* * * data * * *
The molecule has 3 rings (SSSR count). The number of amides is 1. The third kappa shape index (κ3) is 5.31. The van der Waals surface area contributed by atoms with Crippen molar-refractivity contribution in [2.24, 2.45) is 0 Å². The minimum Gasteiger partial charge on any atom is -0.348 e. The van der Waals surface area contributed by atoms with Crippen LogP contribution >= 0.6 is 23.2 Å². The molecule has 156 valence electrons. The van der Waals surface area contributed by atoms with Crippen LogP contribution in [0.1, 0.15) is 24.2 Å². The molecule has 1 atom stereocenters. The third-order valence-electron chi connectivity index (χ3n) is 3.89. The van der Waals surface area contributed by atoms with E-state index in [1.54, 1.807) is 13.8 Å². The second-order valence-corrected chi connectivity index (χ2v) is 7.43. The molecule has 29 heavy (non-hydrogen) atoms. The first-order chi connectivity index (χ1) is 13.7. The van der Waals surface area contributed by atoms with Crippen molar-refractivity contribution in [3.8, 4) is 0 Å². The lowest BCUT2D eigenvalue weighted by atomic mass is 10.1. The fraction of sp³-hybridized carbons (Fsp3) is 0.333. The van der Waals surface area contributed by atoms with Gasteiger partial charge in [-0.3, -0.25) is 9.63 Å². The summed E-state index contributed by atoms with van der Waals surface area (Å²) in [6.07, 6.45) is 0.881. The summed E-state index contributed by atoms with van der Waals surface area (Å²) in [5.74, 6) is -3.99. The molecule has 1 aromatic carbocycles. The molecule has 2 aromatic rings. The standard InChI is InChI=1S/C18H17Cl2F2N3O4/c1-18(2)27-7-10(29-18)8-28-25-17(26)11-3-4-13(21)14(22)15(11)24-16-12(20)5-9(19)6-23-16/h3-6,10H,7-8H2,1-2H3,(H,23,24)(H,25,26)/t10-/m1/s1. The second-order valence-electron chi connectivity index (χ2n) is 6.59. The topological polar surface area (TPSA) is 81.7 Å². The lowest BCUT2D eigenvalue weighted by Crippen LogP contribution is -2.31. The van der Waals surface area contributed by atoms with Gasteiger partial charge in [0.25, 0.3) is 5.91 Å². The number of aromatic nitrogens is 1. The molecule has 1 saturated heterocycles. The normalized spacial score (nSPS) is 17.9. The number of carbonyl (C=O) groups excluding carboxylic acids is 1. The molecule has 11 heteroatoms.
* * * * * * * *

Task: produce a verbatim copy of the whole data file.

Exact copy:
The molecule has 3 rings (SSSR count). The number of amides is 1. The third kappa shape index (κ3) is 5.31. The van der Waals surface area contributed by atoms with Crippen molar-refractivity contribution in [2.24, 2.45) is 0 Å². The minimum Gasteiger partial charge on any atom is -0.348 e. The van der Waals surface area contributed by atoms with Crippen LogP contribution >= 0.6 is 23.2 Å². The molecule has 156 valence electrons. The van der Waals surface area contributed by atoms with Crippen LogP contribution in [0.1, 0.15) is 24.2 Å². The molecule has 1 atom stereocenters. The third-order valence-electron chi connectivity index (χ3n) is 3.89. The van der Waals surface area contributed by atoms with E-state index in [1.54, 1.807) is 13.8 Å². The second-order valence-corrected chi connectivity index (χ2v) is 7.43. The molecule has 29 heavy (non-hydrogen) atoms. The first-order chi connectivity index (χ1) is 13.7. The van der Waals surface area contributed by atoms with Crippen molar-refractivity contribution in [3.8, 4) is 0 Å². The lowest BCUT2D eigenvalue weighted by atomic mass is 10.1. The fraction of sp³-hybridized carbons (Fsp3) is 0.333. The van der Waals surface area contributed by atoms with Gasteiger partial charge in [-0.3, -0.25) is 9.63 Å². The summed E-state index contributed by atoms with van der Waals surface area (Å²) in [6.07, 6.45) is 0.881. The summed E-state index contributed by atoms with van der Waals surface area (Å²) in [5.74, 6) is -3.99. The molecule has 1 aromatic carbocycles. The molecule has 2 aromatic rings. The standard InChI is InChI=1S/C18H17Cl2F2N3O4/c1-18(2)27-7-10(29-18)8-28-25-17(26)11-3-4-13(21)14(22)15(11)24-16-12(20)5-9(19)6-23-16/h3-6,10H,7-8H2,1-2H3,(H,23,24)(H,25,26)/t10-/m1/s1. The second-order valence-electron chi connectivity index (χ2n) is 6.59. The topological polar surface area (TPSA) is 81.7 Å². The lowest BCUT2D eigenvalue weighted by Crippen LogP contribution is -2.31. The van der Waals surface area contributed by atoms with Gasteiger partial charge in [0.25, 0.3) is 5.91 Å². The number of aromatic nitrogens is 1. The molecule has 1 saturated heterocycles. The normalized spacial score (nSPS) is 17.9. The number of carbonyl (C=O) groups excluding carboxylic acids is 1. The molecule has 11 heteroatoms.